Planetary scientist Geronimo Villanueva from NASA’s Goddard Space Flight Center in Greenbelt, Maryland, created various sunset simulations on other worlds while building a computer modeling tool for a possible future mission to Uranus. To confirm the accuracy of his tool, he simulated the known sky colors of Uranus and other worlds. These animations show the Sun appearing to set from the perspective of someone actually standing or floating on these worlds. Read more for two videos and additional information.
As these celestial bodies rotate away from the light of the Sun, which is what happens during a sunset, photons are scattered in multiple directions depending on their energy and the types of molecules in the atmospheres. So, the result is a brilliant palette of colors that would be visible to those standing or floating on these worlds.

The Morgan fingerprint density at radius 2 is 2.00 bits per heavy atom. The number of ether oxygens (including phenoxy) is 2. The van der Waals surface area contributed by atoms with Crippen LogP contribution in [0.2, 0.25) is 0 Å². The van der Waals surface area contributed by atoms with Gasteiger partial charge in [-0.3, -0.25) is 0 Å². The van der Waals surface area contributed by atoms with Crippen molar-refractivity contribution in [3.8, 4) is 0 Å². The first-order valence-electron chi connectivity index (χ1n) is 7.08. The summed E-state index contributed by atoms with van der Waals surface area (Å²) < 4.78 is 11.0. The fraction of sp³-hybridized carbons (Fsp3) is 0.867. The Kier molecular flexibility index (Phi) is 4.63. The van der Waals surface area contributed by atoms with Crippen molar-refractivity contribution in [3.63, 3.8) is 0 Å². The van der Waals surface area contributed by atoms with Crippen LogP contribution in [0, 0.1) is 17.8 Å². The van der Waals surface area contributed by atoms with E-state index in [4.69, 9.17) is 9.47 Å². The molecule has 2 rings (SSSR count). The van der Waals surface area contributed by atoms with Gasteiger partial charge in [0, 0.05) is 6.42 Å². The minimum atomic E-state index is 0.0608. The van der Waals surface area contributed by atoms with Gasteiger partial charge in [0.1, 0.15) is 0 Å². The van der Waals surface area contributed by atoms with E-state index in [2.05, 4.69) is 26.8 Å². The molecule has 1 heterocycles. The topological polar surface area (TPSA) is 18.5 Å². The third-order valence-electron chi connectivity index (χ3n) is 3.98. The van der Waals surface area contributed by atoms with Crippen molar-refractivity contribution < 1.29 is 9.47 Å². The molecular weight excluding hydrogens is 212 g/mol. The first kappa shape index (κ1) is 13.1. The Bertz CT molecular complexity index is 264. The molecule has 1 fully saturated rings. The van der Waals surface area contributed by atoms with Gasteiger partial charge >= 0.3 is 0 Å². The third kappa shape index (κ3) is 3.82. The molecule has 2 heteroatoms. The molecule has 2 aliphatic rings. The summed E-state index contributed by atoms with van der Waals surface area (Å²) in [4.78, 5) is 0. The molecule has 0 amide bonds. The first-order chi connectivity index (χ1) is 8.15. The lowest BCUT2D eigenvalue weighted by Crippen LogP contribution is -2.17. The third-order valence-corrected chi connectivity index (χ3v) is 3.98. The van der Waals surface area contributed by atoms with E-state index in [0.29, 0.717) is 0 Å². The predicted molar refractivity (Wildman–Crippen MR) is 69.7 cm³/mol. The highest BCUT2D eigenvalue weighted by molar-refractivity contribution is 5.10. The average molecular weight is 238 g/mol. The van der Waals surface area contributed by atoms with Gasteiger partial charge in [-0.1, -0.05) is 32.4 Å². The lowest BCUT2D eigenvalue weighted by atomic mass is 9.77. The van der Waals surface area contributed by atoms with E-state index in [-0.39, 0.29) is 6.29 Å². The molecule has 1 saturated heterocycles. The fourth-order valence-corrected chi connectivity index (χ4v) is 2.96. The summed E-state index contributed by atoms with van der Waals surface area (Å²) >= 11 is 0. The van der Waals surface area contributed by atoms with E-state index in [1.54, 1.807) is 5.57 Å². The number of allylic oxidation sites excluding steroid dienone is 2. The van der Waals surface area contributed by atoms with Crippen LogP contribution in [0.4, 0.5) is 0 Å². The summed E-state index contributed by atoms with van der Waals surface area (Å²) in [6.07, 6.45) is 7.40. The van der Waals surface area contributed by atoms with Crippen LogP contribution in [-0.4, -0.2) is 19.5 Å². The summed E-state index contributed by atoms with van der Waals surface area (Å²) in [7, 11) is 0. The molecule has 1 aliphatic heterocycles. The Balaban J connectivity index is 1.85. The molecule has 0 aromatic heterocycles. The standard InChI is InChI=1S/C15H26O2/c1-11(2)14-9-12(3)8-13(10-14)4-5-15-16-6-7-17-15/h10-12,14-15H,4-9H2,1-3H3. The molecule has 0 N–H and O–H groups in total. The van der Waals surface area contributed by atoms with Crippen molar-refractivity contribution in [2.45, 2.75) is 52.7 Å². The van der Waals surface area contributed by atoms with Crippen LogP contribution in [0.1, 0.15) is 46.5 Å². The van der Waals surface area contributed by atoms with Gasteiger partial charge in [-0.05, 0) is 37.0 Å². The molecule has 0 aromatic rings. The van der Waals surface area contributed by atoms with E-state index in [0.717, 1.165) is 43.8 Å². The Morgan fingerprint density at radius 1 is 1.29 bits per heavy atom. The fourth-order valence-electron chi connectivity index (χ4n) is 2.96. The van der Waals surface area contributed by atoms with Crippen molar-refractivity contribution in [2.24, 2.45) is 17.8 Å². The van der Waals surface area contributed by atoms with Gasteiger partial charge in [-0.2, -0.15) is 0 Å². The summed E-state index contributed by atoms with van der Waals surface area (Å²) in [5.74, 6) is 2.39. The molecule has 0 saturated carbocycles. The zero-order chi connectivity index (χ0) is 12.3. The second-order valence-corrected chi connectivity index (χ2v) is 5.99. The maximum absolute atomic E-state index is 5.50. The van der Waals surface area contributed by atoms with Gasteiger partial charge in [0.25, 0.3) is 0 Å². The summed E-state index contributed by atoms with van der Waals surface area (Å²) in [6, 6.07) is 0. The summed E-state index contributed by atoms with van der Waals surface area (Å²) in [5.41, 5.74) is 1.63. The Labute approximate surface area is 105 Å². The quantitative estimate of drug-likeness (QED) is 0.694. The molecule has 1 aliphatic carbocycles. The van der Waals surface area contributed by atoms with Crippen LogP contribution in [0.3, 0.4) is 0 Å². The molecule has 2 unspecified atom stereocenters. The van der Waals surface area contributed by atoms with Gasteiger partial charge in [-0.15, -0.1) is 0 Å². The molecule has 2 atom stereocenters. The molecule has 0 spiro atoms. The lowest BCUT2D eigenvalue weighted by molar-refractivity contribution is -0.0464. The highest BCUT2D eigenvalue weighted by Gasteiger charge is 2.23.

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The animations show all-sky views as if you were looking up at the sky through a super wide camera lens from Earth, Venus, Mars, Uranus, and Titan. The white dot represents the location of the Sun. The halo of light seen towards the end of the sunset on hazy Earth is produced because of the way light is scattered by particles, including dust or fog, that are suspended in the clouds. The same is true of the Martian halo. Also on Mars, the sunset turns from a brownish color to a blueish because the Martian dust particles scatter the blue color more effectively,” according to NASA.